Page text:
Cairo – I had some down time today, and this being October, I braved the traffic and went out to Nasr City to visit the 1973 War Panorama, which commemorates al Ubuur or “the Crossing” of the Suez Canal, a truly momentous and celebrated event in Egyptian history. From there, I traveled to Nasr Road, where President Sadat was assassinated on October 6, 1981 at a military parade to commemorate the war. The picture above was taken from Egypt’s Tomb of the Unknown Soldier, where the martyred president is interred.
Other than the fact that I hadn’t been to the Panorama since my very first visit to Cairo 17 years ago, I also went to visit because the Crossing has indirectly caused some controversy for the past few weeks. The following story has some twists and turns, but stick with me: Recently, the new owners of the independent daily al Dustour fired the paper’s outspoken founding editor, Ibrahim Eissa, for his intention to publish an article by Mohamed ElBaradei, in which he asks whether Egypt could pull-off the Crossing today. ElBaradei was not questioning the proficiency of the armed forces (that’s strictly mamnu’a, verboten, a real no no), but rather he was making a statement about Egyptian society after almost 30 years under President Hosni Mubarak, suggesting that the discipline and self-sacrifice that was necessary to take on the mighty Israeli army in October 1973 had been lost.
Now, it is important to understand that the regime had been after Eissa for quite some time, and the new owners, who include the head of the Wafd party, seemed all too willing to help. Although one ruling party stalwart told me that Eissa was fired because of personality differences with the ownership, the opposition wondered aloud whether there was a deal on the table between the government and the Wafd. Eissa’s head was the price for better returns for the Wafd in the upcoming parliamentary elections, all at the expense of the Muslim Brotherhood. It turns out that ElBaradei’s article eventually ran the day after Eissa’s firing, proving for some that the whole thing was less about ElBaradei and more about getting Eissa.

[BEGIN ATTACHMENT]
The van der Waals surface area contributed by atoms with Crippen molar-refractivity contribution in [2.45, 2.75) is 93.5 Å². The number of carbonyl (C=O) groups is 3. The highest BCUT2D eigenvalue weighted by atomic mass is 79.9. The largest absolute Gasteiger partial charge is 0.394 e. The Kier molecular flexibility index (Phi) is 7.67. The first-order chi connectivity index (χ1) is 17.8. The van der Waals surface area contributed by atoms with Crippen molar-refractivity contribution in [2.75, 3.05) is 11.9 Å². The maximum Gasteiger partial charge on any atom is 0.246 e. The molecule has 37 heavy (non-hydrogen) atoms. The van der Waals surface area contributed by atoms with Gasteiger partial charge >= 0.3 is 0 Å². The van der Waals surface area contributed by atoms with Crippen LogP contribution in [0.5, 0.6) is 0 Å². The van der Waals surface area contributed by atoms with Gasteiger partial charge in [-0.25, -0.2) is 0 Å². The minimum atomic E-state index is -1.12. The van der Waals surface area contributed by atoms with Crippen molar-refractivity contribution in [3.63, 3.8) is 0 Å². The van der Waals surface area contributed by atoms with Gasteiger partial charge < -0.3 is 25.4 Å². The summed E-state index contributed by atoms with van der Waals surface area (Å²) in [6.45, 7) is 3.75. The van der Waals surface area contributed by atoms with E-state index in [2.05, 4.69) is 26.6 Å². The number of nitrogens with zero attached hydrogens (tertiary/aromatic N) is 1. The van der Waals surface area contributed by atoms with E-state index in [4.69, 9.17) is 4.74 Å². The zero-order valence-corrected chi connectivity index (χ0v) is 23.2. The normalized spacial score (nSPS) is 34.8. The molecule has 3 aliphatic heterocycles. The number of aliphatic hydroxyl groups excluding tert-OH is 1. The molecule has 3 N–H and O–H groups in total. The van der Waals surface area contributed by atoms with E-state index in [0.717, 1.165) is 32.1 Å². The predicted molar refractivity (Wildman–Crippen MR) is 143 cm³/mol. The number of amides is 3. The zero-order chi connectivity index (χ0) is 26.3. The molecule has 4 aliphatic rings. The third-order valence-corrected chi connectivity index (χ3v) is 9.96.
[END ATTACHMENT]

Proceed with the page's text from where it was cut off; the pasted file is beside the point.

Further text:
The whole “yucky” situation, in the words of a talented Egyptian journalist friend, speaks to a larger issue about press freedom in Egypt: there isn’t much of it. To be sure, Eissa was free to say a lot of things for a long time, but when the leadership grew tired of him, they found a way to get rid of him. There is more though beyond the Eissa controversy. On October 14, Egypt’s National Telecommunications Regulatory Authority canceled the licenses of satellite television providers. If they don’t renew—likely to be an arduous task—and want to continue broadcasting, they must do so from state-owned studios. There are also new fees and regulations on text messaging. News outfits now need to get a separate license to send out articles via text message. It’s no coincidence this is all happening now. So much for independent coverage of the upcoming People’s Assembly elections…
What has Washington said about all this you might be wondering? Here’s a quote from senior U.S. official: “…I would say broadly that we in the last several years, in the last 5 or 6 years, have seen an opening of the space of journalists, for freedom of expression, and certainly some of the events of the last couple of weeks by private news organizations, whether newspapers or TV stations, are cause for concern.”
It seems that Egyptian officials aren’t the only ones well-practiced in truthiness.